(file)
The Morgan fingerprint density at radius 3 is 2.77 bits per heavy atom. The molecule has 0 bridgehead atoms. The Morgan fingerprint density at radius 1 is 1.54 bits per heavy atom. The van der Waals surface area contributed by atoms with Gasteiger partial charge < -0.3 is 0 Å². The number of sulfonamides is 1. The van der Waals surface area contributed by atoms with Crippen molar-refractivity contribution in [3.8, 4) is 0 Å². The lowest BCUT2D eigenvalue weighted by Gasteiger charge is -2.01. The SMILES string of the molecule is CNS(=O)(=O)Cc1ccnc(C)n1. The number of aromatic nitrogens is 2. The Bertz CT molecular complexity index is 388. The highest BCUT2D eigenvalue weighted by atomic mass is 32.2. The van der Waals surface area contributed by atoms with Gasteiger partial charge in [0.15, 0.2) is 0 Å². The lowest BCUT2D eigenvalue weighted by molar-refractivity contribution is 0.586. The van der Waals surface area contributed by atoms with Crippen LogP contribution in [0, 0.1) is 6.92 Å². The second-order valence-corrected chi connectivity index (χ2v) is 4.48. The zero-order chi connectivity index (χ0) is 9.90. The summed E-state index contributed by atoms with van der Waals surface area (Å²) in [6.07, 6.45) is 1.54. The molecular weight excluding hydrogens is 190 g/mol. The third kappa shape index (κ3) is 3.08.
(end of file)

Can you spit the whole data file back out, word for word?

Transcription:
The Morgan fingerprint density at radius 3 is 2.77 bits per heavy atom. The molecule has 0 bridgehead atoms. The Morgan fingerprint density at radius 1 is 1.54 bits per heavy atom. The van der Waals surface area contributed by atoms with Gasteiger partial charge < -0.3 is 0 Å². The number of sulfonamides is 1. The van der Waals surface area contributed by atoms with Crippen molar-refractivity contribution in [3.8, 4) is 0 Å². The lowest BCUT2D eigenvalue weighted by Gasteiger charge is -2.01. The SMILES string of the molecule is CNS(=O)(=O)Cc1ccnc(C)n1. The number of aromatic nitrogens is 2. The Bertz CT molecular complexity index is 388. The highest BCUT2D eigenvalue weighted by atomic mass is 32.2. The van der Waals surface area contributed by atoms with Gasteiger partial charge in [0.15, 0.2) is 0 Å². The lowest BCUT2D eigenvalue weighted by molar-refractivity contribution is 0.586. The van der Waals surface area contributed by atoms with Crippen LogP contribution in [0, 0.1) is 6.92 Å². The second-order valence-corrected chi connectivity index (χ2v) is 4.48. The zero-order chi connectivity index (χ0) is 9.90. The summed E-state index contributed by atoms with van der Waals surface area (Å²) in [6.07, 6.45) is 1.54. The molecular weight excluding hydrogens is 190 g/mol. The third kappa shape index (κ3) is 3.08.